The ides were the 15th days of four months (Martius, or March; Maius, or May; Quintilis, or July; and October) in the ancient Roman lunar calendar; they were the 13th in all other months (originally, Aprilis, or April; Iunius, or June; Sextilis, or August; September; November; and December. Ianuarius, or January, and Februarius, or February, were added later).

The word ides comes from the Latin word idus, which is possibly derived from an Etruscan word meaning "to divide." The ides were originally meant to mark the full Moon (the "halfway point" of a lunar month), but because the Roman calendar months and actual lunar months were of different lengths, they quickly got out of step. The ancient Romans considered the day after the calends (first of the month), nones (ninth day before the ides, inclusive), or ides of any month as unfavorable. These were called dies atri.

Guess the lesson for today is just like the "Bard" said..."Beware the Ides of March!"

Now, my friend, let's get some coffee and sit outside a bit. Just have to be careful out today, ya know?

Sunday, March 14, 2010

Blame It On Ben...!

Whether you do or don't agree with the idea of Daylight Savings Time...It's here!

Every year the debate is joined by many folks about whether or not DST is a good thing or bad thing! Doesn't matter much, because the PTB have decided that this practice is here to least for now!

Here is a bit of history about this practice that you may or may not know

Today is the beginning of Daylight Saving Time, time for moving the clocks one hour ahead. The exceptions are Arizona, Hawaii, Puerto Rico, the Virgin Islands, and American Samoa.

Credit for Daylight Saving Time belongs to Benjamin Franklin, who first suggested the idea in 1784. The idea was revived in 1907, when William Willett, an Englishman, proposed a similar system in the pamphlet The Waste of Daylight.

The Germans were the first to officially adopt the light-extending system in 1915 as a fuel-saving measure during World War I. The British switched one year later, and the United States followed in 1918, when Congress passed the Standard Time Act, which established our time zones. This experiment lasted only until 1920, when the law was repealed due to opposition from dairy farmers (cows don't pay attention to clocks). During World War II, Daylight Saving Time was imposed once again (this time year-round) to save fuel.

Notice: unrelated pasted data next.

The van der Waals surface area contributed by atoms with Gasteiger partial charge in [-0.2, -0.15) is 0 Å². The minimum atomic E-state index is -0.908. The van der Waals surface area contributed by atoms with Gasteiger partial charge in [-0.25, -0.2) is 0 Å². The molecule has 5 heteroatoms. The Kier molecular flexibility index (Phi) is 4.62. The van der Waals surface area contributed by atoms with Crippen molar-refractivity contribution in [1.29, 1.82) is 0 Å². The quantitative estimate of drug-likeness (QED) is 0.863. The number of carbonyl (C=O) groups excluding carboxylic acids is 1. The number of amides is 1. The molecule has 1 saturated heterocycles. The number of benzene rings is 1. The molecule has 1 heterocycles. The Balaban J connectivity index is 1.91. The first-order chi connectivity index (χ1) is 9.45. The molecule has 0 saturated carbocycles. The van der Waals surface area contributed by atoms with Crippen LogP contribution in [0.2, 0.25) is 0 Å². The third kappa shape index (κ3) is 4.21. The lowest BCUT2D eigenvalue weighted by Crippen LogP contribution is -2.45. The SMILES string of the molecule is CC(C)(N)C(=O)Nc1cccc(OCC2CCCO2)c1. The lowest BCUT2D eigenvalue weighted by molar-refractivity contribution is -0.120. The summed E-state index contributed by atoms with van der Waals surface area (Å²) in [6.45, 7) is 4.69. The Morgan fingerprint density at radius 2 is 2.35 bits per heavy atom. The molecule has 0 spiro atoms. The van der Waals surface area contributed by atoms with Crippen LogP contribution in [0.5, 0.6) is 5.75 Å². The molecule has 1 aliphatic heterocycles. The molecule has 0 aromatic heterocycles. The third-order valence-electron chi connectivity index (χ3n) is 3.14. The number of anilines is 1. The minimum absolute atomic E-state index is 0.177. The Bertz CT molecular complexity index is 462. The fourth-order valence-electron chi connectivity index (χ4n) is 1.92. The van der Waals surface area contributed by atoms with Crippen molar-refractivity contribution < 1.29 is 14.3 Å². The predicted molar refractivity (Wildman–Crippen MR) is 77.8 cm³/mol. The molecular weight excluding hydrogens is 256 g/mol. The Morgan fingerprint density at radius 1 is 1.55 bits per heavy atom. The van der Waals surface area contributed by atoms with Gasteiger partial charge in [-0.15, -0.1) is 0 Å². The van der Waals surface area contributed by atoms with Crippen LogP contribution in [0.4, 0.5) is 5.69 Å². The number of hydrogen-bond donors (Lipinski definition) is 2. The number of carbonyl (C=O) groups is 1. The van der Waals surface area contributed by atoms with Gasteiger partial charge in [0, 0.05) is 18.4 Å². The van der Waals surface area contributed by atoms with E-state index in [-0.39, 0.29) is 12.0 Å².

Now, I'm a pretty flexible kind of guy, and I'll even admit that I like the extra light at the end of the day. It's especially nice to have some extra sunlight after a long and miserable Winter.

Anyway, don't forget to reset the clocks, OK? Remember "Spring forward, Fall back!"

Now let's get some fresh coffee, my friends, and sit outside for a bit.

Saturday, March 13, 2010

The History Of Duct Tape...!

I don't know about you, but I love Duck Tape!

Of course, being from the South...I have a long and pleasant history with the stuff! There are so many uses of this tape, I wouldn't begin on trying to list them all!

What I did do, however, is to find a little history of "The Tape" for those of you that didn't already know about it.

There are conflicting accounts concerning the history of duct tape. According to Manco, Inc. (maker of DuckTm Brand tape), it was created by Permacell—a division of Johnson and Johnson—during World War II in the 1940s. Other experts claim that the tape product was invented in the 1920s by researchers for the 3M Company, led by Richard Drew. Most accounts agree, however, that Permacell perfected duct tape during the war. Using state of the art technology, their research team developed a process to combine multiple layers of adhesive onto a polyethylene coated cloth backing. Some say this early product was nicknamed "duck tape" because it repelled water like the bird's feathers or because the fabric mesh was made from duck cloth.

Regardless of its origin, the military found many uses for duct tape. One of its earliest applications was to hold ammunition boxes together. For this reason, soldiers referred to it as "gun tape." The Air Force found other uses for the product and duct tape was used to cover gun ports on planes to cut down the air friction during take off. Like many other military products, duct tape was originally colored olive green, but after the war it was changed to the more familiar silver color. Manufacturers began marketing it to household consumers who found a variety of new uses. The tape is easier to use and just as effective as screws and bolts when it comes to holding together the kind of ductwork that is found in new homes with forced-air heating.